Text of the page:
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Doctor shortage an issue with VA, too PDF Print E-mail

By Jan Schultz, The Imperial Republican News Editor

In talking with a few local veterans in recent weeks, they are definitely aware of the issues the VA administration in the U.S. is facing. It really should bother all of us that a taxpayer-funded health care system we all support, and should, is not providing the service to our veterans that they deserve in many of the VA facilities in the U.S.
Since I last wrote about this two weeks ago, Gen. Eric Shinseki, resigned as head of the VA Administration which has 300,000 employees and serves 9 million veterans annually. A disabled veteran himself from the Vietnam war, many consider Shinseki a hero. Some say his May 30 resignation was forced by an administration looking for a scapegoat.
But, with high-level jobs like his, when there are such big problems, you’re often the one to go. However, most believe the resignation from a good man will not solve the problems. The President has conceded that it won’t, but the many calls for his resignation were becoming a distraction, he said.
It appears, both in talking to local veterans and reading a lot on the VA problems, that the “wait time” issue is due to a major lack of doctors who work for the VA. Once veterans are able to get into see a doctor, surveys have shown they give high ratings—in the 82 to 84 percent satisfaction range—for the quality of care they receive.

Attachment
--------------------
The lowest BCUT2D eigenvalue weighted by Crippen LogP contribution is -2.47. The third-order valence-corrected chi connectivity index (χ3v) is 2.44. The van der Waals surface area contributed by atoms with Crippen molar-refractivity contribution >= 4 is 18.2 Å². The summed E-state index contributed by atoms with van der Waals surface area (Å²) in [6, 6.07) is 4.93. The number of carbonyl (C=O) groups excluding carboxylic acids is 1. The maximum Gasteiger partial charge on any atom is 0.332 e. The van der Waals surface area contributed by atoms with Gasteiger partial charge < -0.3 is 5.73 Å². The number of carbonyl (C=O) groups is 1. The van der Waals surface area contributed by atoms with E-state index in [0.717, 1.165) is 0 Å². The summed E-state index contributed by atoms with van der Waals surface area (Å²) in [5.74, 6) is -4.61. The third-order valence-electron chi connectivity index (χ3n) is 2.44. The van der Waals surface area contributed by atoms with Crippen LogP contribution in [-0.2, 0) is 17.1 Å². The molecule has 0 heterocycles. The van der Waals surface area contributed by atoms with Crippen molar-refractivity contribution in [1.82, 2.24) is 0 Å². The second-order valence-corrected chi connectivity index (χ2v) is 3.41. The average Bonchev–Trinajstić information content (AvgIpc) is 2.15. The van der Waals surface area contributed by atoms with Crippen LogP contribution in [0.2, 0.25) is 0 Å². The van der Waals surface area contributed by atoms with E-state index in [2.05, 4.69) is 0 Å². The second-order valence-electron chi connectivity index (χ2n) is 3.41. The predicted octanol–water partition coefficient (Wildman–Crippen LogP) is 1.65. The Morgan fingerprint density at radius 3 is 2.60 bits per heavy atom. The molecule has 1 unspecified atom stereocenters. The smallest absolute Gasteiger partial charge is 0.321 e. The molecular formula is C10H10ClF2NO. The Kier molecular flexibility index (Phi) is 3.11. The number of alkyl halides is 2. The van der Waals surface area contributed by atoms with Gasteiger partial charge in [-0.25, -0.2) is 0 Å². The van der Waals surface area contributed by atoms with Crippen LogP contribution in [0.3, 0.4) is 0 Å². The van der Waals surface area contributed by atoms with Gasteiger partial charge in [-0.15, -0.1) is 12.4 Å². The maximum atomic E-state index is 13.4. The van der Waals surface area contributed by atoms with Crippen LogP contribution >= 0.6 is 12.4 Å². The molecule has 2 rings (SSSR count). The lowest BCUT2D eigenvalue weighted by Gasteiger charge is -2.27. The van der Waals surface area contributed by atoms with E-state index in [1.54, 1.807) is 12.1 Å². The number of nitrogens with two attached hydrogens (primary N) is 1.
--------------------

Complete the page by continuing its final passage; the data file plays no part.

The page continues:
But waiting up to 90 days for an appointment is unacceptable. According to VA department statistics, primary care appointments in VA facilities have increased 50 percent the last three years, yet the staffing of primary physicians is up just 9 percent. Contributing to the large increase is an aging Vietnam War veteran population, as well as the huge influx of veterans from the Iraq and Afghanistan conflicts who are now coming home.
Chase County’s Veterans Service Officer Duane Todd commented that it shouldn’t be a surprise about the VA doctor shortages when private industry is having the same problems, most notably in small rural areas like Chase County.
So what can be done?
Maybe there are already programs like this, but officials should strongly consider rewarding newly-graduated doctors who will go to work for the VA. Incentives that could include relieving them of medical school loans, much like some programs provide to doctors who serve medically-underserved areas in the private sector, might help significantly.
At the heart of it is that promises made to our veterans are not being honored in many areas. Most of us will never know what these men and women went through in protecting us. It’s our turn now.